# Heads, Tails And Beans |S|=5

Here we’ll look at some more probability calculations before moving on to permutations, combinations and the binomial theorem.

### More Probability…

If you recall from the last part, we used set notation to describe a general way of calculating simple probability: $$P(A)={{|A|} \over {|S|}}.$$ Where $$A$$ is a set of events and $$S$$ is a set of all possible outcomes.

Here’s a sample space set describing two dice:

$S=\{1,2,3,4,5,6\}^2$

…for all $$|S|=6^2=36$$ possible outcomes. This set contains repeated values and ordering, so let’s directly enumerate the whole set:

\begin{array}
((1,1),(1,2),(2,1),(1,3),(3,1),(1,4),(4,1),(1,5),(5,1),(1,6),(6,1) \\
(2,2),(2,3),(3,2),(2,4),(4,2),(2,5),(5,2),(2,6),(6,2) \\
(3,3),(3,4),(4,3),(3,5),(5,3),(3,6),(6,3) \\
(4,4),(4,5),(5,4),(4,6),(6,4) \\
(5,5),(5,6),(6,5) \\
(6,6)
\end{array}

Each tuple represents a probable roll of a pair of dice. Normally we roll a pair of dice at the same time so that we don’t care what the order is – a five and a three are read the same as a three and a five, for example. However, if we roll each dice individually you can see that the order counts – I may roll a one first followed by a six, or the other way around.

Notice how the doubles occur only once in the above table but the different rolls occur twice – (3,6) and (6,3), for example. This leads to a counter-intuitive probability problem. You’d naturally think that any pair of numbers (including the doubles) would have an equal chance, but this is not so as can be seen here:

$A=\{(1,1),(2,2),(3,3),(4,4),(5,5),(6,6)\}$

…which is an event set for all the possible double throws. If we calculate the probability:

$P(A) = {{|A|} \over {|S|}} = {6 \over 36} \approx 0.17$

…a 0.17 or 17% chance of rolling any double, and as there are 30 possible outcomes for rolling two different numbers:

$P(A) = {{|A|} \over {|S|}} = {30 \over 36} \approx 0.83$

…or an 83% chance of rolling anything other than a double. Finally, you can see that you are twice as likely to roll a differing pair of dice than a double:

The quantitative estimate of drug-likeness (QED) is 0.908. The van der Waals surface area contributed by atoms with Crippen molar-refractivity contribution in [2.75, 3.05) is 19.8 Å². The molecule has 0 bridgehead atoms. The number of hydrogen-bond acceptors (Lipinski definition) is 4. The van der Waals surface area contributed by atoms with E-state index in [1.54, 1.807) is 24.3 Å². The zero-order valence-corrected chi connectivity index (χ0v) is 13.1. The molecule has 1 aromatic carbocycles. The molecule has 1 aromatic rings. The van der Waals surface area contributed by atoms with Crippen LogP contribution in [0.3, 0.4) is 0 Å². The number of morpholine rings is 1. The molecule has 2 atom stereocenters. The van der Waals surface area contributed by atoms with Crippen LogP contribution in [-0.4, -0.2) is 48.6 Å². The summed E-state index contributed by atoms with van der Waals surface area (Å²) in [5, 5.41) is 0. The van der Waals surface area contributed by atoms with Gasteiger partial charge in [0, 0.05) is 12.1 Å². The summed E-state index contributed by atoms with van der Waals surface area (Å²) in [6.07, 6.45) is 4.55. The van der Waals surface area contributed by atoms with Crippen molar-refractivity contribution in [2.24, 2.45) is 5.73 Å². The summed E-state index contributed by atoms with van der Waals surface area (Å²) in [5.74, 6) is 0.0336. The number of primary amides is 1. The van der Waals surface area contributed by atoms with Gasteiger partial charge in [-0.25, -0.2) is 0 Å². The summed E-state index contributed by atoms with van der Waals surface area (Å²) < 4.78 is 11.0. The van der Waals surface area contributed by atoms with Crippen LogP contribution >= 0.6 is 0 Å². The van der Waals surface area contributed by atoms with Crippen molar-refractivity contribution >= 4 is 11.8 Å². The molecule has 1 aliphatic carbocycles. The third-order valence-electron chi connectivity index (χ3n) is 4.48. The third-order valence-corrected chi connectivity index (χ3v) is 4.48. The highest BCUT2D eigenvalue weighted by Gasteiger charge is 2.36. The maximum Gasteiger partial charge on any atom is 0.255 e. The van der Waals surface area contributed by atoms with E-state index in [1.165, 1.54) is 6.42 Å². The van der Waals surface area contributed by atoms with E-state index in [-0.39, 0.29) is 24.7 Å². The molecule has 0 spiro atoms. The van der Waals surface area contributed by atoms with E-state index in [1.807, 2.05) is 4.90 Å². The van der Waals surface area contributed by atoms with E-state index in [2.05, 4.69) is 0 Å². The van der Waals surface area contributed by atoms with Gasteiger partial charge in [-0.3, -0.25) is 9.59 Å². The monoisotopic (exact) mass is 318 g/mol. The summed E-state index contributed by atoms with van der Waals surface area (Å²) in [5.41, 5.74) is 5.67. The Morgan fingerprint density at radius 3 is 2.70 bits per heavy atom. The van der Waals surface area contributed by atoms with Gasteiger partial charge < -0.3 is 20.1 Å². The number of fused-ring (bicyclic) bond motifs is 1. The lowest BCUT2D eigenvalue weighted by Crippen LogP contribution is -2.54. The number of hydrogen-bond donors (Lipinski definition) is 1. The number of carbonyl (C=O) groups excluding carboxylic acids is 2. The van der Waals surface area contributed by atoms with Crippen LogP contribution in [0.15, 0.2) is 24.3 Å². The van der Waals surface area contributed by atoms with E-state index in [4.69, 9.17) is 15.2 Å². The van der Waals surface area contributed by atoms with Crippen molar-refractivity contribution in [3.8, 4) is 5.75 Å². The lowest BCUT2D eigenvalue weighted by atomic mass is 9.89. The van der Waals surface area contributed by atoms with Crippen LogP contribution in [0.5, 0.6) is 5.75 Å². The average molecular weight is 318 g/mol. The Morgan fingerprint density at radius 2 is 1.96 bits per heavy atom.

$A=\{(6,6)\} {\;\;\;\;} B=\{(5,3),(3,5)\}$

$P(A) = {1 \over 36} \approx 0.03 {\;\;\;\;} P(B) = {2 \over 36} = {1 \over 18} \approx 0.06$

…a one in thirty-six chance of rolling a particular double verses a one in eighteen chance for rolling two different numbers. This explains why doubles are so highly prized in dice games.

### The Sum Of Probabilities

If set $$S$$ contains all of the possible outcomes from some random event, like tossing a coin, then if we sum up all of the probabilities of those outcomes we get the number 1 or 100%.

We can see this easily with a coin sample set: $$S=\{\text{Heads,Tails}\}$$. I think that we can all work out that there is a 50% chance that the outcome is either heads or tails. The sum of both these probabilities is, of course, 100%. Mathematically, we can write it like this:

$\sum _{x \in S} p(x) = 1$

…where the function $$p(x)$$ returns a probability value between 0 and 1, inclusive $$(p(x)=[0,1])$$, for any event $$x$$ inside of set $$S$$. The sigma $$\sum$$ symbol simply means to add all of the probabilities for all possible events together:

$p(\text{Heads}) + p(\text{Tails}) = 0.5 + 0.5 = 1$

The event set is a subset of the sample space set. If $$A$$ is the event set then $$A \subseteq S$$. This, logically, means that the events inside of set $$A$$ can be any of the subsets of the power set of $$S$$, $$\wp(S)$$. Including the empty-set, $$\emptyset$$. In that case, we haven’t flipped a coin so we have no chance of winning or losing! 🙂

All of the possible event sets (subsets) $$A$$ from a heads/tails set $$S$$ give us these probabilities for $$p(x)$$:

$p(\emptyset)=0 {\;\;} p(\text{Heads})=0.5 {\;\;} p(\text{Tails})=0.5 {\;\;} p(\{\text{Heads, Tails}\})=1$

…and therefore:

$P(A) = \sum _{x \in A} p(x)$

In the next lesson we’ll look at the factorial function, its interaction with the prime numbers and ways to solve it for positive real numbers.